This year marks the 40th year that Landscape Architecture at Leeds Met has run the ‘Design and Community’ programme, providing more than 150 diverse design challenges for students to date, whilst making a real difference for real clients in local communities. Landscape Architecture and Garden Design students at Leeds Metropolitan University are once again working with communities across Yorkshire to develop design proposals to benefit the public and organisations in the region
Students are working on five innovative projects including; a new public garden on the banks of the River Aire to reflect the story of David Oluwale, a Nigerian immigrant who came to Leeds in 1949, within the context of Leeds today; a project for Housing Leeds which will act as a catalyst for environmental change and improvement on the Woodbridge Estate in Kirkstall; a gateway garden for Bradford Royal Infirmary; a campsite and masterplan for Herd Farm Activity Centre; and a masterplan and school entrance space for Fountain Primary School in Morley.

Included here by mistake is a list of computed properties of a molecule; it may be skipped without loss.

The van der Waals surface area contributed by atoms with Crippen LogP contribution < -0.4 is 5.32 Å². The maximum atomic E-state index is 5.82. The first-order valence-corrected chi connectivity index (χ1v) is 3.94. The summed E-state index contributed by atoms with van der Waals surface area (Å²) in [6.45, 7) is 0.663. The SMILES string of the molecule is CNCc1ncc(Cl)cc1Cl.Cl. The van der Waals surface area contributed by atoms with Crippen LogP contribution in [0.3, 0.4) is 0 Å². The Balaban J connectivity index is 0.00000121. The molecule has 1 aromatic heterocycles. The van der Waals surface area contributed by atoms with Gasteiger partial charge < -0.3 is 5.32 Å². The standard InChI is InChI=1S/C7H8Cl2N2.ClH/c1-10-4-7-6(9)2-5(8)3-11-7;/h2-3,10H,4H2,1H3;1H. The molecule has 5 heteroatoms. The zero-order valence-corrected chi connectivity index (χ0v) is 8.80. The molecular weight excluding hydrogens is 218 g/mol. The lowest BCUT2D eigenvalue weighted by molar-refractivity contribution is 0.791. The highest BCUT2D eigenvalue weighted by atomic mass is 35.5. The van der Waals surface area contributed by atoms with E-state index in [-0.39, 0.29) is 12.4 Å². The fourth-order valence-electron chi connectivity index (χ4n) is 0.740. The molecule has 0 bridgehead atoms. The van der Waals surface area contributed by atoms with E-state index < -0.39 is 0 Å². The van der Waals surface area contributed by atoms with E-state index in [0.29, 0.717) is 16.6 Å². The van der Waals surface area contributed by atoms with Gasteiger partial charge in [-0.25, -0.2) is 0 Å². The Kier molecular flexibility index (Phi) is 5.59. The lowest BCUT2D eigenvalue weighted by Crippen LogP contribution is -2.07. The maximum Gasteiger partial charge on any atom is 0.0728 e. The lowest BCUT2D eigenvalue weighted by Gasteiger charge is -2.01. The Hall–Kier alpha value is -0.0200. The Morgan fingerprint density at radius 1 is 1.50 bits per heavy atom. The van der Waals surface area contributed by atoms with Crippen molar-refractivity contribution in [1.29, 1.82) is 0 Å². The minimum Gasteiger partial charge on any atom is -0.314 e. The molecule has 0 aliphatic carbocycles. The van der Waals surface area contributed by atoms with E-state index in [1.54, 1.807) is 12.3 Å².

Emma Oldroyd, who is a qualified Landscape Architect and leads the University projects, said: “Working with real communities and clients on projects that influence genuine change is an invaluable experience for students and helps them stand out from the crowd when looking for work in design practices. The programme provides an experience that is about as close to professional practice as you can get while still being a student. Throughout the course, the students manage the client relationship, plan and deliver a community consultation programme and finally present a design package that meets their client’s needs and I’m proud to say that our students put their heart and soul into it.”
The final design proposals will be on show at a public exhibition that will run from Thursday 23 January until Friday 14 February 2014 in the foyer of the university’s Broadcasting Place.